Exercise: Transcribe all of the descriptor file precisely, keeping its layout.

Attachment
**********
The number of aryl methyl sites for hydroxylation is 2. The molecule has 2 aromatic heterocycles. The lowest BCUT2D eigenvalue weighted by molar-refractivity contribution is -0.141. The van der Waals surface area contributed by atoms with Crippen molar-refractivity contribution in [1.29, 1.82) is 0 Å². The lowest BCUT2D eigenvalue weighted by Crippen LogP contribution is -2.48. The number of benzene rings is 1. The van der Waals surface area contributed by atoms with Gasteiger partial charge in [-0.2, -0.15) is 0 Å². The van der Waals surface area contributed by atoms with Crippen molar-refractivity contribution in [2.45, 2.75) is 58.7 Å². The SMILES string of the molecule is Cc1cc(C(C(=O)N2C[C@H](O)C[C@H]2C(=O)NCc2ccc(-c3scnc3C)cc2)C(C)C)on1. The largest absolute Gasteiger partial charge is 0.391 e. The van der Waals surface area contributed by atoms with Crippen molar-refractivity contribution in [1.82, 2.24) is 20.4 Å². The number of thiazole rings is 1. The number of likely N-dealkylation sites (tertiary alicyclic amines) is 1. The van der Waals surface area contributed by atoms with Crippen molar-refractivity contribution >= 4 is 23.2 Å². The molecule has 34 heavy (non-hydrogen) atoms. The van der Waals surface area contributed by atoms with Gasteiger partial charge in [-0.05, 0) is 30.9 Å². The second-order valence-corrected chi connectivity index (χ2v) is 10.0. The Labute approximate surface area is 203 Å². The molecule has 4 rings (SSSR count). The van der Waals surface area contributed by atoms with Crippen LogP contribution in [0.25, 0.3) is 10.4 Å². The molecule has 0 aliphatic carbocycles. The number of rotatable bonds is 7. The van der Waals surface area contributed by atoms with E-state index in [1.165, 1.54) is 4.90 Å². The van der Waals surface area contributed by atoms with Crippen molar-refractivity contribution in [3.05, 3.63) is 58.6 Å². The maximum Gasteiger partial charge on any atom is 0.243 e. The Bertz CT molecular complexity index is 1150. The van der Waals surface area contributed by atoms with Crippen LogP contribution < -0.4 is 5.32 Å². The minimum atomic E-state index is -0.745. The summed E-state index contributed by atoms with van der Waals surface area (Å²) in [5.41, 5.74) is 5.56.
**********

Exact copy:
The number of aryl methyl sites for hydroxylation is 2. The molecule has 2 aromatic heterocycles. The lowest BCUT2D eigenvalue weighted by molar-refractivity contribution is -0.141. The van der Waals surface area contributed by atoms with Crippen molar-refractivity contribution in [1.29, 1.82) is 0 Å². The lowest BCUT2D eigenvalue weighted by Crippen LogP contribution is -2.48. The number of benzene rings is 1. The van der Waals surface area contributed by atoms with Gasteiger partial charge in [-0.2, -0.15) is 0 Å². The van der Waals surface area contributed by atoms with Crippen molar-refractivity contribution in [2.45, 2.75) is 58.7 Å². The SMILES string of the molecule is Cc1cc(C(C(=O)N2C[C@H](O)C[C@H]2C(=O)NCc2ccc(-c3scnc3C)cc2)C(C)C)on1. The largest absolute Gasteiger partial charge is 0.391 e. The van der Waals surface area contributed by atoms with Crippen molar-refractivity contribution in [1.82, 2.24) is 20.4 Å². The number of thiazole rings is 1. The number of likely N-dealkylation sites (tertiary alicyclic amines) is 1. The van der Waals surface area contributed by atoms with Crippen molar-refractivity contribution >= 4 is 23.2 Å². The molecule has 34 heavy (non-hydrogen) atoms. The van der Waals surface area contributed by atoms with Gasteiger partial charge in [-0.05, 0) is 30.9 Å². The second-order valence-corrected chi connectivity index (χ2v) is 10.0. The Labute approximate surface area is 203 Å². The molecule has 4 rings (SSSR count). The van der Waals surface area contributed by atoms with Crippen LogP contribution in [0.25, 0.3) is 10.4 Å². The molecule has 0 aliphatic carbocycles. The number of rotatable bonds is 7. The van der Waals surface area contributed by atoms with E-state index in [1.165, 1.54) is 4.90 Å². The van der Waals surface area contributed by atoms with Crippen molar-refractivity contribution in [3.05, 3.63) is 58.6 Å². The maximum Gasteiger partial charge on any atom is 0.243 e. The Bertz CT molecular complexity index is 1150. The van der Waals surface area contributed by atoms with Crippen LogP contribution < -0.4 is 5.32 Å². The minimum atomic E-state index is -0.745. The summed E-state index contributed by atoms with van der Waals surface area (Å²) in [5.41, 5.74) is 5.56.